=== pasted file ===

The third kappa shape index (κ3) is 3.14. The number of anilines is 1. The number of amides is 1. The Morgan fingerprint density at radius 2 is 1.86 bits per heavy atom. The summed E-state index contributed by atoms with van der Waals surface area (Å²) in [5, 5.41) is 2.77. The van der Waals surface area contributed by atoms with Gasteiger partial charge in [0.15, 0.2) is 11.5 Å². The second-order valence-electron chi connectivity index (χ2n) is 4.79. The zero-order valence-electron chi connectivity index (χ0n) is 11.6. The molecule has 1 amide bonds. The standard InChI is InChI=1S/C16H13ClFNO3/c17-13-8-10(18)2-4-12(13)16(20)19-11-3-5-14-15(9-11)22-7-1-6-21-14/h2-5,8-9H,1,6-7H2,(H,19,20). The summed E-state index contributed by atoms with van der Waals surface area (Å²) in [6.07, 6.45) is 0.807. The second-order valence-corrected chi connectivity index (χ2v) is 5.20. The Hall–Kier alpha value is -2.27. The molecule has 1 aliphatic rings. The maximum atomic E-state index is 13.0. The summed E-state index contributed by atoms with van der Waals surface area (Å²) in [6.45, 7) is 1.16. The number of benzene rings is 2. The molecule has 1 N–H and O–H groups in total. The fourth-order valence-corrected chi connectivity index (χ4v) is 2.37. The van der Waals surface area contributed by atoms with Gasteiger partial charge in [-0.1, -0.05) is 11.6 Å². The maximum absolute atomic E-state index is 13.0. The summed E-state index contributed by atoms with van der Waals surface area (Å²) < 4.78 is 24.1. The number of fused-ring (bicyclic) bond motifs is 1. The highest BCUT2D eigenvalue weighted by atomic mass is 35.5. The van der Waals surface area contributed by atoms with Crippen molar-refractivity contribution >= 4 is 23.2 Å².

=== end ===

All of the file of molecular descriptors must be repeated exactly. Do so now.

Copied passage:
The third kappa shape index (κ3) is 3.14. The number of anilines is 1. The number of amides is 1. The Morgan fingerprint density at radius 2 is 1.86 bits per heavy atom. The summed E-state index contributed by atoms with van der Waals surface area (Å²) in [5, 5.41) is 2.77. The van der Waals surface area contributed by atoms with Gasteiger partial charge in [0.15, 0.2) is 11.5 Å². The second-order valence-electron chi connectivity index (χ2n) is 4.79. The zero-order valence-electron chi connectivity index (χ0n) is 11.6. The molecule has 1 amide bonds. The standard InChI is InChI=1S/C16H13ClFNO3/c17-13-8-10(18)2-4-12(13)16(20)19-11-3-5-14-15(9-11)22-7-1-6-21-14/h2-5,8-9H,1,6-7H2,(H,19,20). The summed E-state index contributed by atoms with van der Waals surface area (Å²) in [6.07, 6.45) is 0.807. The second-order valence-corrected chi connectivity index (χ2v) is 5.20. The Hall–Kier alpha value is -2.27. The molecule has 1 aliphatic rings. The maximum atomic E-state index is 13.0. The summed E-state index contributed by atoms with van der Waals surface area (Å²) in [6.45, 7) is 1.16. The number of benzene rings is 2. The molecule has 1 N–H and O–H groups in total. The fourth-order valence-corrected chi connectivity index (χ4v) is 2.37. The van der Waals surface area contributed by atoms with Gasteiger partial charge in [-0.1, -0.05) is 11.6 Å². The maximum absolute atomic E-state index is 13.0. The summed E-state index contributed by atoms with van der Waals surface area (Å²) < 4.78 is 24.1. The number of fused-ring (bicyclic) bond motifs is 1. The highest BCUT2D eigenvalue weighted by atomic mass is 35.5. The van der Waals surface area contributed by atoms with Crippen molar-refractivity contribution >= 4 is 23.2 Å².